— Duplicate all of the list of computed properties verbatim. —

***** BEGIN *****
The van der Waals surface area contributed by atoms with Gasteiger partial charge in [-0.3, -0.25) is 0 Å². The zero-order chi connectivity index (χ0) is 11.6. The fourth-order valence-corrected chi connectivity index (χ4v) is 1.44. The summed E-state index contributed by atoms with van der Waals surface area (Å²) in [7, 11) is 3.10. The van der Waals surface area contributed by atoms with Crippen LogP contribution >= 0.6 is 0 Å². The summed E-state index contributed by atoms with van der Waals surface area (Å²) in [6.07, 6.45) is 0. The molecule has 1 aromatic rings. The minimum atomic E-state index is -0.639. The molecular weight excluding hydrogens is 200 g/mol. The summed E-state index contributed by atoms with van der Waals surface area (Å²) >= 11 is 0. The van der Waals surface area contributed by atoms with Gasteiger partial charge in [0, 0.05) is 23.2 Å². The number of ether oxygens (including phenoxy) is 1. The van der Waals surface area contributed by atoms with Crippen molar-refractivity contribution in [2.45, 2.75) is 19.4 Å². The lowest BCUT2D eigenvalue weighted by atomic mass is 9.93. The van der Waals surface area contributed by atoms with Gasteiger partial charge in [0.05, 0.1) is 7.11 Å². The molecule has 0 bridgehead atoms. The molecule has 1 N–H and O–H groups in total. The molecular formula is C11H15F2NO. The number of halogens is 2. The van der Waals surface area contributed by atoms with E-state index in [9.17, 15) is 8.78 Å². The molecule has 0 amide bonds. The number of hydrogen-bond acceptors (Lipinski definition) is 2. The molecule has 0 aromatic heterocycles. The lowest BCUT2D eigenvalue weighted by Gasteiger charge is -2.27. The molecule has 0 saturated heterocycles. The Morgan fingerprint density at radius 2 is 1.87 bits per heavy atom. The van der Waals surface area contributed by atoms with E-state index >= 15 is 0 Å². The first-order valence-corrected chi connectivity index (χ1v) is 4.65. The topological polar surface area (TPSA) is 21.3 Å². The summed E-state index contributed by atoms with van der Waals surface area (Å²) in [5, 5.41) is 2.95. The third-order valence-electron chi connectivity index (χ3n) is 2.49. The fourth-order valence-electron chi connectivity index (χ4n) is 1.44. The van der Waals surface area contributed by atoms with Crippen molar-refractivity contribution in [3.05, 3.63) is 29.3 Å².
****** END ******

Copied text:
The van der Waals surface area contributed by atoms with Gasteiger partial charge in [-0.3, -0.25) is 0 Å². The zero-order chi connectivity index (χ0) is 11.6. The fourth-order valence-corrected chi connectivity index (χ4v) is 1.44. The summed E-state index contributed by atoms with van der Waals surface area (Å²) in [7, 11) is 3.10. The van der Waals surface area contributed by atoms with Crippen LogP contribution >= 0.6 is 0 Å². The summed E-state index contributed by atoms with van der Waals surface area (Å²) in [6.07, 6.45) is 0. The molecule has 1 aromatic rings. The minimum atomic E-state index is -0.639. The molecular weight excluding hydrogens is 200 g/mol. The summed E-state index contributed by atoms with van der Waals surface area (Å²) >= 11 is 0. The van der Waals surface area contributed by atoms with Gasteiger partial charge in [0, 0.05) is 23.2 Å². The number of ether oxygens (including phenoxy) is 1. The van der Waals surface area contributed by atoms with Crippen molar-refractivity contribution in [2.45, 2.75) is 19.4 Å². The lowest BCUT2D eigenvalue weighted by atomic mass is 9.93. The van der Waals surface area contributed by atoms with Gasteiger partial charge in [0.05, 0.1) is 7.11 Å². The molecule has 0 bridgehead atoms. The molecule has 1 N–H and O–H groups in total. The molecular formula is C11H15F2NO. The number of halogens is 2. The van der Waals surface area contributed by atoms with E-state index in [9.17, 15) is 8.78 Å². The molecule has 0 amide bonds. The number of hydrogen-bond acceptors (Lipinski definition) is 2. The molecule has 0 aromatic heterocycles. The lowest BCUT2D eigenvalue weighted by Gasteiger charge is -2.27. The molecule has 0 saturated heterocycles. The Morgan fingerprint density at radius 2 is 1.87 bits per heavy atom. The van der Waals surface area contributed by atoms with E-state index >= 15 is 0 Å². The first-order valence-corrected chi connectivity index (χ1v) is 4.65. The topological polar surface area (TPSA) is 21.3 Å². The summed E-state index contributed by atoms with van der Waals surface area (Å²) in [5, 5.41) is 2.95. The third-order valence-electron chi connectivity index (χ3n) is 2.49. The fourth-order valence-electron chi connectivity index (χ4n) is 1.44. The van der Waals surface area contributed by atoms with Crippen molar-refractivity contribution in [3.05, 3.63) is 29.3 Å².